The only thing I’d add is that I think that it’s worth distinguishing residency as a status you obtain for administrative reasons and tax residency which is a status you get for tax purposes and which is independent from the first kind of residency. I mean that you’re not automatically a tax resident of a country when you obtain its residence, you need to qualify for its tax residency as well, and make sure you ‘lost’ your tax residency of your home country. Many DNs mix these two.

    Reply
    1. nacho January 19, 2018 at 11:41 am

      Thanks Jay. Of course, you are right 100%, and I talk about that precisely in this post, in “Make Effective Your New Tax Residency”. Thanks for commenting! 🙂

      Reply
  5. E J January 31, 2018 at 8:07 am

    What if you are a US citizen, earning a salary from a US company online, traveling for most of the year in different European countries, but never staying in one country longer than 183 days? I assume that I will pay US federal and state tax based on my residency in the US. Would there be any foreign tax obligations if the US citizen is not in any one European country longer than 183 days? What tax regulations could I show my employer to support that it is not required to involve an international tax lawyer/accountant because I am filing and paying US taxes as I did when I was physically in the US? I’m not trying to get out of paying my taxes — I plan to file and pay as always. I don’t even know yet if I will be out of the US for 330 days in a given year.

    Reply
    1. nacho January 31, 2018 at 8:26 am

      Hello there E J. As far as I know, being a US citizen, you are under a citizenship tax system. That means that even if you stay on an European country for more than 183 days, you are still subject to US taxes. You mention that you work for a US company online. In that case, your employer is from the US, so their accountant certainly knows that you are paying your taxes legally there. All you need to show them is your last tax statement. I don’t think you should face any problem there, especially if you don’t live more than 6 months in any given country. Hope it helps!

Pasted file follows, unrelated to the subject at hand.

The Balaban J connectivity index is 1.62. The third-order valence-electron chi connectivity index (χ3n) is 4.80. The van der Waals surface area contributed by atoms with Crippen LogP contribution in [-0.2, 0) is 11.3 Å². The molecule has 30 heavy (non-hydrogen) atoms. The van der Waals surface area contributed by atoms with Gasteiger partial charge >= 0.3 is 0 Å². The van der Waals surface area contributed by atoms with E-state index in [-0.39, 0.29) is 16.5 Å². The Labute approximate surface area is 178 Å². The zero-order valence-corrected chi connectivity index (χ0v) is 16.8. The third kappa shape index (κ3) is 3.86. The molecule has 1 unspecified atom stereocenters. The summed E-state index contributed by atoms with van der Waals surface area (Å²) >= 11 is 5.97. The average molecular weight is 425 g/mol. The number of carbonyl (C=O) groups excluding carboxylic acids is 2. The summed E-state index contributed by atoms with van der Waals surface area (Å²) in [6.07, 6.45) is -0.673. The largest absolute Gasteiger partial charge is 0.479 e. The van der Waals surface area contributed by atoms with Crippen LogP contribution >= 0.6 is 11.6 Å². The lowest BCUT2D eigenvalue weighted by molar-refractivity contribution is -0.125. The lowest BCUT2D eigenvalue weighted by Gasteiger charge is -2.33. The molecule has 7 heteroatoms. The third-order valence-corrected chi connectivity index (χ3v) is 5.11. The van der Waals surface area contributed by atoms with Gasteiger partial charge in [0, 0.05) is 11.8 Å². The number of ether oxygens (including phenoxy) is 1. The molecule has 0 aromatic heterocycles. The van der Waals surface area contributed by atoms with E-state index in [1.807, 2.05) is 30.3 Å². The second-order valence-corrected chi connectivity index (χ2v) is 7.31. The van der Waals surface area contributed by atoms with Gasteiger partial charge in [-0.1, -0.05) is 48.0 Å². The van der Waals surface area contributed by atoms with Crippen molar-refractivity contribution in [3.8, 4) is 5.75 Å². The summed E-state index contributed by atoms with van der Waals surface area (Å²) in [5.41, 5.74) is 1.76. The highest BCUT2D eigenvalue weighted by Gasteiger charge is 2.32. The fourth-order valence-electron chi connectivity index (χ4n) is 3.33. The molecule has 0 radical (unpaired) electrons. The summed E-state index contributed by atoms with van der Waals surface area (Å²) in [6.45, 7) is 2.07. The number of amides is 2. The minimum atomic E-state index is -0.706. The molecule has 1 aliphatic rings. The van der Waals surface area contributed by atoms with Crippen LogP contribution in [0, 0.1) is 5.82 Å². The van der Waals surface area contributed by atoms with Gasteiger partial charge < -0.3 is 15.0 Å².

Reply
  6. Graham February 14, 2018 at 4:13 am

    Although you are not your company, an aggressive tax department will say that you are ‘The mind and body’ of it, and therefore liable. I got hit that way.

    Reply
    1. nacho February 14, 2018 at 11:17 am

      Hi there Graham!
      Precisely, “You are not your company” means that you and your company are separate taxable entities and must pay taxes individually. Of course, being the owner of your company, you may be liable depending on what things you do incorrectly or illegally. Thus, it’s better to always act according to law 😉

      Reply
  7. Susan October 5, 2018 at 10:48 pm

    I like the article but I’m still a bit stuck. We are British, living in Cayman for the last 11 years and certainly no longer resident in the UK. But from next year we will be moving to Europe and leading a nomadic lifestyle, while not staying in any one place. Our earnings are online, paid into accounts in the UK and US.
    When we submit our UK tax return each year we have to list the countries in which we are resident for tax purposes but we won’t be registered in any country for tax. We don’t have a company, we’ve just been sole traders, or self employed.
    Won’t the UK tax authorities be suspicious if we aren’t registered anywhere for tax?

    Reply
  8. Ermint October 12, 2018 at 2:09 am

    Susan, you only have to list your contact/residential address at the time. Id suggest a serviced mailbox or similar. These can be contracted.
    I have been UK ex pat, but submitting tax returns as per your comment for a few years.
    You dont have to detail days here and there, just declare yourself non resident and provide a non resident service address. End of 🙂

    Reply
  9. Tob January 18, 2019 at 11:08 pm

    As far as I understood your company, even it’s Estonian, would be taxed like a German gmbh if you, the company director are living in Germany. Same in Portugal. Isn’t that true for every country?

    Reply
    1. nacho January 20, 2019 at 12:46 pm

      Not for every country. That applies mainly to European countries, especially those that have double taxation treaties with Estonia. If you live in Thailand, Indonesia or Brazil, for example, you don’t have to worry about that.

      Reply